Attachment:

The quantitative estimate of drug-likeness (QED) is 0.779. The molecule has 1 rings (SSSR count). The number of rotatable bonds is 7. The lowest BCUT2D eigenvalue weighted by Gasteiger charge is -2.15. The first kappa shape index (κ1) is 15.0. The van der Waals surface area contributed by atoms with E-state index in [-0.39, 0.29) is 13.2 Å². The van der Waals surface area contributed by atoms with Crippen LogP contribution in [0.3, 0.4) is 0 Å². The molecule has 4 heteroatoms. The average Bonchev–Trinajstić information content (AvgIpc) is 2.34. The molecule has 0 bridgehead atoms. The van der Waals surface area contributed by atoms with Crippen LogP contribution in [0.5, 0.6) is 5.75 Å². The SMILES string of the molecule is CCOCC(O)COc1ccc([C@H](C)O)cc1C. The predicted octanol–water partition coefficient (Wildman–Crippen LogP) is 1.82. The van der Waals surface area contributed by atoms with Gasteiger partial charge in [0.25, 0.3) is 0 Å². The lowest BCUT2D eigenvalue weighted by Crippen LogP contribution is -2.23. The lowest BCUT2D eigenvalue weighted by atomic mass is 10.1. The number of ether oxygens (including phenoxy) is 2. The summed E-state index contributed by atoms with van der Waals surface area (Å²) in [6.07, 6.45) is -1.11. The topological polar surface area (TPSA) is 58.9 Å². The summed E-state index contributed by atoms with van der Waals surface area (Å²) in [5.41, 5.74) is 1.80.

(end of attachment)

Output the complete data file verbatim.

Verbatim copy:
The quantitative estimate of drug-likeness (QED) is 0.779. The molecule has 1 rings (SSSR count). The number of rotatable bonds is 7. The lowest BCUT2D eigenvalue weighted by Gasteiger charge is -2.15. The first kappa shape index (κ1) is 15.0. The van der Waals surface area contributed by atoms with E-state index in [-0.39, 0.29) is 13.2 Å². The van der Waals surface area contributed by atoms with Crippen LogP contribution in [0.3, 0.4) is 0 Å². The molecule has 4 heteroatoms. The average Bonchev–Trinajstić information content (AvgIpc) is 2.34. The molecule has 0 bridgehead atoms. The van der Waals surface area contributed by atoms with Crippen LogP contribution in [0.5, 0.6) is 5.75 Å². The SMILES string of the molecule is CCOCC(O)COc1ccc([C@H](C)O)cc1C. The predicted octanol–water partition coefficient (Wildman–Crippen LogP) is 1.82. The van der Waals surface area contributed by atoms with Gasteiger partial charge in [0.25, 0.3) is 0 Å². The lowest BCUT2D eigenvalue weighted by Crippen LogP contribution is -2.23. The lowest BCUT2D eigenvalue weighted by atomic mass is 10.1. The number of ether oxygens (including phenoxy) is 2. The summed E-state index contributed by atoms with van der Waals surface area (Å²) in [6.07, 6.45) is -1.11. The topological polar surface area (TPSA) is 58.9 Å². The summed E-state index contributed by atoms with van der Waals surface area (Å²) in [5.41, 5.74) is 1.80.